ForeWord Reviews

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When the Moon Knows You're Wandering

Foreword Review — Jan / Feb 2002

The imagery of these poems

revels in color (“this month/

will always have a man in red pants / and a new blue shirt”), in emotional intensity (“his head hung so low / shoulder blades become wings / threatening to burst through his back”), and, in poem after poem, an intimacy with natural history (” we walked a mile to bury this blue fish [which] now… with its small brain / dead soft with parasites and wearing / death’s humble gray would feed the earth again.”

The author’s subject matter is refreshingly varied, the emotional tone drifting from languid, through building, to outrage. Her use of enjambment functions like a brickbat, designed not merely to invite but to stun the reader on to the next line: “She has the terrible love of the praying / mantis, this girl…”

More fun than almost anything else is the way this intrepid poet, dealing with the giddy shenanigans of nature, gaily thumbs her nose at pathetic fallacy: “I can tell you that the grass sorrows / if there is no thunder or the earth shudders / where people sleep or the mountains mouth / their wishes silently into snow.”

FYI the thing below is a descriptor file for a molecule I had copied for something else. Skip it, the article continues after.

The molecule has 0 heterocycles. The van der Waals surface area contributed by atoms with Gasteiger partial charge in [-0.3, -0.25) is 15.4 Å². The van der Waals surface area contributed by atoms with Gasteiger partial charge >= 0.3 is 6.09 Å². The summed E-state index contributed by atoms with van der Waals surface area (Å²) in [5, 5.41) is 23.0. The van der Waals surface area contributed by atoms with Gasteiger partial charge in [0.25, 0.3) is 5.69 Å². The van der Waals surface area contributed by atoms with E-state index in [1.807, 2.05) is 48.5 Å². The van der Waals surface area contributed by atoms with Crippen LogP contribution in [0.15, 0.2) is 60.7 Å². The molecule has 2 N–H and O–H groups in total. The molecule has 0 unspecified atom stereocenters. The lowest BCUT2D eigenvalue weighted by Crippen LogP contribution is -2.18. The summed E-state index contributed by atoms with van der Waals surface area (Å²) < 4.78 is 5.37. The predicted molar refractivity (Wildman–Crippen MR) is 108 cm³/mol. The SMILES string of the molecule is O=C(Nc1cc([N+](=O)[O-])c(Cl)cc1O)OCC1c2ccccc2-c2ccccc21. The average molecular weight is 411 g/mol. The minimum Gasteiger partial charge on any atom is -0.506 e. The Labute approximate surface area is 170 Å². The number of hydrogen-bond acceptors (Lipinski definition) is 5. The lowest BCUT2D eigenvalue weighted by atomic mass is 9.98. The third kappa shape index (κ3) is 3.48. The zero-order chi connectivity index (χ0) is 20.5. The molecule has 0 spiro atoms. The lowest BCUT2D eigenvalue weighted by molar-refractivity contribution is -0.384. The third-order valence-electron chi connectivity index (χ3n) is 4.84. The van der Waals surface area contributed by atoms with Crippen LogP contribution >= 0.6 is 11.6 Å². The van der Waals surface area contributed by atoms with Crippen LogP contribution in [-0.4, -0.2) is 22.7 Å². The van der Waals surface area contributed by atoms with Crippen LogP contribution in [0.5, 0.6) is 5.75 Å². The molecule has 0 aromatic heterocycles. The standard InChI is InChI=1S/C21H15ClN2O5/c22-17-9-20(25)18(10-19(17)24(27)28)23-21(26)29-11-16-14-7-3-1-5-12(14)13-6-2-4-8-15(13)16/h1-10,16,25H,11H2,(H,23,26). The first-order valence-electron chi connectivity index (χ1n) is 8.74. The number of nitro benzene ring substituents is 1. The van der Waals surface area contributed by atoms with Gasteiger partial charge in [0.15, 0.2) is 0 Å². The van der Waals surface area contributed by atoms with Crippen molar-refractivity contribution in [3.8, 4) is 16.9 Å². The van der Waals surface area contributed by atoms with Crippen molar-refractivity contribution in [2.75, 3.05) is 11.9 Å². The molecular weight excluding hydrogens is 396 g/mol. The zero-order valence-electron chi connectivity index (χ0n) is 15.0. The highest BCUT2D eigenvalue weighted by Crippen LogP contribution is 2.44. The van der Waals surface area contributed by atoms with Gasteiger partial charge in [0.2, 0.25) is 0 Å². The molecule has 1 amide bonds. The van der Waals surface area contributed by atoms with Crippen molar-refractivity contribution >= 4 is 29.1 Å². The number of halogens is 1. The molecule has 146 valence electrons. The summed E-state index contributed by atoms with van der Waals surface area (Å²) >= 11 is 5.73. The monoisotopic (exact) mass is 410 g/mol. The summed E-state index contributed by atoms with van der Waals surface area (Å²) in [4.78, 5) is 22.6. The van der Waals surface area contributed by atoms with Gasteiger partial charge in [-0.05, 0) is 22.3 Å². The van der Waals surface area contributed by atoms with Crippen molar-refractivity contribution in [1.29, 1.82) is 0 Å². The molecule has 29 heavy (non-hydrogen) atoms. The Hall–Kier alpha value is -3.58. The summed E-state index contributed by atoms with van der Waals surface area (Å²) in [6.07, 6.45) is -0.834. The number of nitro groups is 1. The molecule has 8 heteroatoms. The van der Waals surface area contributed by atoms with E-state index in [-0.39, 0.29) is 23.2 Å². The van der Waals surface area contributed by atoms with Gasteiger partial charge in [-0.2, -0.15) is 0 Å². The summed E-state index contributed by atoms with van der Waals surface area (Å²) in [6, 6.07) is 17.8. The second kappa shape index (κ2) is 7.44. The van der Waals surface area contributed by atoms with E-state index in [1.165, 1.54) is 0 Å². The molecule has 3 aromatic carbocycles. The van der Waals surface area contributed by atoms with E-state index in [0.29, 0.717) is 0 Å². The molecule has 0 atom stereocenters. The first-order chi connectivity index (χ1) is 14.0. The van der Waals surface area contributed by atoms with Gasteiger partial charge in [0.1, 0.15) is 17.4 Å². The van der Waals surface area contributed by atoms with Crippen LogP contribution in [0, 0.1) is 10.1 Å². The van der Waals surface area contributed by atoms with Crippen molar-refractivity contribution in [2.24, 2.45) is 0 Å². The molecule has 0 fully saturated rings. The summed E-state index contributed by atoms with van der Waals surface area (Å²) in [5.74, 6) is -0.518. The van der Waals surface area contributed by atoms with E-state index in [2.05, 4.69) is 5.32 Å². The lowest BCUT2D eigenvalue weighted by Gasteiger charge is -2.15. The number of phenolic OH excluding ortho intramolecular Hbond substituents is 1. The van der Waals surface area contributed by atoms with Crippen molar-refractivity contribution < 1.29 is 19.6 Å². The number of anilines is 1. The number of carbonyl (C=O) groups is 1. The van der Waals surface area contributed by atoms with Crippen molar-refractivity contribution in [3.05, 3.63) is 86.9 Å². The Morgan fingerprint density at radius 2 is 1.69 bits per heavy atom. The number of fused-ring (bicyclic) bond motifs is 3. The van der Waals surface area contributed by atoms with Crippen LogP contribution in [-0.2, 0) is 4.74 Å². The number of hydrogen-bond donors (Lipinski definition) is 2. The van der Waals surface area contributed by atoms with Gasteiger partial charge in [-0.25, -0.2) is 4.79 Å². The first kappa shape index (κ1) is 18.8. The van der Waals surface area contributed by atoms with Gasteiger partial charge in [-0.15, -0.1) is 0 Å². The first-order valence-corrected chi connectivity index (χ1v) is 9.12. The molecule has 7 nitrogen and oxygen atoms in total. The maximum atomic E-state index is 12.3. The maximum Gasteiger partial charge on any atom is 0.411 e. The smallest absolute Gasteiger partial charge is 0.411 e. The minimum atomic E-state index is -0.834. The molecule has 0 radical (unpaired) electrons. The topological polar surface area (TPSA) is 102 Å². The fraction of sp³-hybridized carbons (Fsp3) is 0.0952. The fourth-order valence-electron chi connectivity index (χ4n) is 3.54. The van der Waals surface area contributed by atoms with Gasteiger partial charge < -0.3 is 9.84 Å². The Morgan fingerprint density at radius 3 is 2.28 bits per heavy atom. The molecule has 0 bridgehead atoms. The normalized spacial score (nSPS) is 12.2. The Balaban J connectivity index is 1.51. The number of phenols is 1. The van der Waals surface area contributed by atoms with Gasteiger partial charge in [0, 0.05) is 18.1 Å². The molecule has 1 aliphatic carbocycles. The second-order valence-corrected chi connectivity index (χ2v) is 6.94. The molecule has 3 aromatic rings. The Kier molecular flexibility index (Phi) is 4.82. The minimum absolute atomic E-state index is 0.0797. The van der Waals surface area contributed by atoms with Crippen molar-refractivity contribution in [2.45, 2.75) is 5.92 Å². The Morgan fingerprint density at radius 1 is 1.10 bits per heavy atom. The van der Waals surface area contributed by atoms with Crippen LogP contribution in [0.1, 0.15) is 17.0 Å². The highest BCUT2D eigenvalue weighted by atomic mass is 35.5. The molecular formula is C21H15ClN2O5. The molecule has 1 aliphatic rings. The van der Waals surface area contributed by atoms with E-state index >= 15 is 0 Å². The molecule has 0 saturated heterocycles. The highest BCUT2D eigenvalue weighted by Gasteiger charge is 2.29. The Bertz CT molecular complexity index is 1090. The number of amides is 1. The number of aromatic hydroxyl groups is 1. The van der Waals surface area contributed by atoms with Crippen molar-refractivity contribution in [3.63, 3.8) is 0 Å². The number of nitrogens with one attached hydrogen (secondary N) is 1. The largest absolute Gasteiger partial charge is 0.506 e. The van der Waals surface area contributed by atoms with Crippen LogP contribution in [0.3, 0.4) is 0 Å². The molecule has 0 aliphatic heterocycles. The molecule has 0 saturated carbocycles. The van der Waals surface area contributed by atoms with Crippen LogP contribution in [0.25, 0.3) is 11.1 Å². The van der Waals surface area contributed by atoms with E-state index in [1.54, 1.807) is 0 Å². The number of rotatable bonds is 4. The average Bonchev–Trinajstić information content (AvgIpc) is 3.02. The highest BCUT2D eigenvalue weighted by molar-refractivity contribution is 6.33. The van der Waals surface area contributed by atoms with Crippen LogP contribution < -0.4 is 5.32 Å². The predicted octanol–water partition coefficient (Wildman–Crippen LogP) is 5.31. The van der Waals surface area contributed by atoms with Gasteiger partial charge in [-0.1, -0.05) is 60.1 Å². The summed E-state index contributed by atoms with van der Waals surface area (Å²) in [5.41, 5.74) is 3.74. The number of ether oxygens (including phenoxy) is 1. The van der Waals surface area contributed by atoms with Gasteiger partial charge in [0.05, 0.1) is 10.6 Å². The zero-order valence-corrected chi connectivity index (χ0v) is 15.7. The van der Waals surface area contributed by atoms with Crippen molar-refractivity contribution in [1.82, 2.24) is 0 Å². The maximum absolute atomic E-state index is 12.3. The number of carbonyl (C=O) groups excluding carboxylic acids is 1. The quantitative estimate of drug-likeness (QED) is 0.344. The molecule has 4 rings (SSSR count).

It’s a slim collection, divided into three sections. Throughout the twelve poems in the first section, “Lost and Leaving,” the majority of both situations and dramatis personae seem “made up.” However, they are made up of an evocative combination of imagination and the memory remnants of a lifetime of keen observation. One poem, “The Escape Artist,” is a tour de force of extended metaphor that ends: “You are waiting for the miracle? / You are waiting for the slim / left hand, for the right hand, fingers / that find their own way out of cool / confinement. You are free.”

The middle section, “Home,” moves from the dramatic to the community, beginning with “At Home the People Sing,” a signal poem combining a tender affection for the folkways of the poet’s native community and a chilling recognition of the persistence of bondage: “a small country… the sun / hard enough / to hurt them, their black / black skin composing a thirst for songs / to build a grief / that will stun the snakes, pucker / the beans, remember the exact width / of hallways before the first creaking board.”

The final section, “Wars Away,” is pure lament, a catalogue of the infinite ways in which the peril of living in a body is compensated by a compassion felt and given, a hard-earned celebration of the specificity of being human. It’s a fitting finale for twenty-eight poems that sing in a voice wavering through grief to triumph in the clear syllables of love.